There are number of things, shellac for example, which would make the ink glossier, but the biggest gain would come from careful filtering of the gall liquid before adding the ferrous sulphate and gum. Galls are not heavy and particulates from them will stay suspended in the ink for a long time. (Precipitated iron settles out in a few hours or days. I have a jar of extract from a different plant which is still clarifying after two weeks sitting on the shelf.) As the ink dries, the particulates remain on the surface of the page, giving the ink a matte appearance unless large amounts of gum or some other adjunct is added.

Thank you Mickey. All good info. What do you use to filter the gall liquid? Also, would shellac flakes work... do they disolve?

#19 Mickey

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Posted 14 April 2013 - 15:45

Is there a way to make the ink more glossy? Gum Arabic doesn't seem to do that.... is there another additive?


There are number of things, shellac for example, which would make the ink glossier, but the biggest gain would come from careful filtering of the gall liquid before adding the ferrous sulphate and gum. Galls are not heavy and particulates from them will stay suspended in the ink for a long time. (Precipitated iron settles out in a few hours or days. I have a jar of extract from a different plant which is still clarifying after two weeks sitting on the shelf.) As the ink dries, the particulates remain on the surface of the page, giving the ink a matte appearance unless large amounts of gum or some other adjunct is added.

Thank you Mickey. All good info. What do you use to filter the gall liquid? Also, would shellac flakes work... do they disolve?


I'm not an expert on shellac, and would not recommend adding it to IG ink, anyway. I simply mentioned it as a possibility. (Shellac is not water soluble. Ethanol is a common solvent for shellac.) I think gum Arabic, added to a well filtered base, is about as good as you're going to get.

As for filtering, multiple passes through cloth with increasingly fine mesh works, followed by weeks of settling and siphoning off the top of the vessel. (Paper coffee filters clog immediately.) I'm sure there are better techniques. I wonder if adding 'Irish moss' to the boil would help, (it's used to clarify beer) or egg whites (used with wine). Centrifuge?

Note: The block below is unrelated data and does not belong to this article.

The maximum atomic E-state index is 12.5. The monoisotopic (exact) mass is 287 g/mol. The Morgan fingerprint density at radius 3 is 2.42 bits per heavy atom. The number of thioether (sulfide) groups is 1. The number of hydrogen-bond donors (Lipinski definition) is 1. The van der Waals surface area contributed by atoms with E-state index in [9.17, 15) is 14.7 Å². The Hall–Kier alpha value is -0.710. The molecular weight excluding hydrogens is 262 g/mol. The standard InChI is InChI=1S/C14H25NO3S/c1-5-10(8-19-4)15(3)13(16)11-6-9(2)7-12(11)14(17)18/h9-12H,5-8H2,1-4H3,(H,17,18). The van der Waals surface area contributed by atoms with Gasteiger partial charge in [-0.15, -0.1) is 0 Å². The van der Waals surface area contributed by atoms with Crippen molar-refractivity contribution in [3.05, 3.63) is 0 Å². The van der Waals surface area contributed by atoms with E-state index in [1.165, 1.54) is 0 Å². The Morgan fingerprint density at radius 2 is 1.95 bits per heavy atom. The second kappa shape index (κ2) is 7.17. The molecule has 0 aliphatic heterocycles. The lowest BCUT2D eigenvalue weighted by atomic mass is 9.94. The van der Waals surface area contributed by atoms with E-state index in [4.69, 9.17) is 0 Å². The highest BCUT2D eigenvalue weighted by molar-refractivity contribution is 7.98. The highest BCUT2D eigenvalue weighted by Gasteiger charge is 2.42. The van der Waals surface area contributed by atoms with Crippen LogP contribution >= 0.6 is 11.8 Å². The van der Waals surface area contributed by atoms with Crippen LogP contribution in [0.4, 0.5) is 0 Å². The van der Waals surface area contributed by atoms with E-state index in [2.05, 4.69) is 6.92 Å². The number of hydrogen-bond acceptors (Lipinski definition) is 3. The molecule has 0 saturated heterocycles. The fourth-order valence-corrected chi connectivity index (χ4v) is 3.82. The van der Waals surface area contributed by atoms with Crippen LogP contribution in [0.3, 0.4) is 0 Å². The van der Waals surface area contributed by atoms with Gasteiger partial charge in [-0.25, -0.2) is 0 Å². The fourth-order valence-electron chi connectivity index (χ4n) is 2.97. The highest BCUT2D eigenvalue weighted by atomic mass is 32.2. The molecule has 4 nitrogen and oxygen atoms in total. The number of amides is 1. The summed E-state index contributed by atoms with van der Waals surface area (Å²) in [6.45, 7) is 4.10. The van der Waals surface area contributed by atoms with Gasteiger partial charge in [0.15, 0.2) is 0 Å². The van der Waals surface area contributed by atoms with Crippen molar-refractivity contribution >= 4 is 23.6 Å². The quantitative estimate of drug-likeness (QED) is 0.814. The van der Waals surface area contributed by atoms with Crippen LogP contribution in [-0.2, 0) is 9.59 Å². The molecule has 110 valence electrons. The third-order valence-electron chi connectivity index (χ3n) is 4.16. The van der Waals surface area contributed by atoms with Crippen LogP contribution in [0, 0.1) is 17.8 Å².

The liberty of the press is indeed essential to the nature of a free state; but this consists in laying no previous restraints upon publications, and not in freedom from censure for criminal matter when published. Every freeman has an undoubted right to lay what sentiments he pleases before the public; to forbid this, is to destroy the freedom of the press; but if he publishes what is improper, mischievous or illegal, he must take the consequence of his own temerity. (4 Bl. Com. 151, 152.) Blackstone's Commentaries


#20 fiberdrunk

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Posted 14 April 2013 - 19:00

Had a little trouble figuring out how to get the volume back up to 64 oz. A glass jar and a little tape line got me pretty close. I needed to add about 1/3 more H<sub>2</sub>O to get back to the right amount, maybe there is a more efficient way of separating the liquid and solids.<br /><br />This was taken while adding the gum arabic:<br /><a href='http://www.fountainp...4__p1170846.jpg' class='bbc_url' title=''><img src="http://www.fountainp...__p1170846.jpg" /></a><br /><br />It will be a few days before I get around to testing it with paper, it turned the wooden spoon really a nice black, so I am hopeful. I have a few days to think about learning to write with a dip pen or find a sacrificial fountain pen for the first writing test.<br /><br />--greg


Congratulations! Looks great so far!

I buy those "flour sack" dishcloths that you can get at the grocery store and filter my ink through 2 or 3 of them in a colander. I wring them to get every last drop of liquid gold out I can. I use these cloths just for ink making (when finished, I rinse them off and bleach them in the wash after I'm done with them and put them through a couple of extra rinses. Then I hang them up to dry.) For the big chunks, I've also used paint strainer mesh bags hung over a large paint bucket (you'll still need something like cheesecloth to get the finer particles). But the flour bag dish cloths are my go-to straining cloths.
Find my homemade ink recipes on my Flickr page here.

"I don't wait for inspiration; inspiration waits for me." --Akiane Kramarik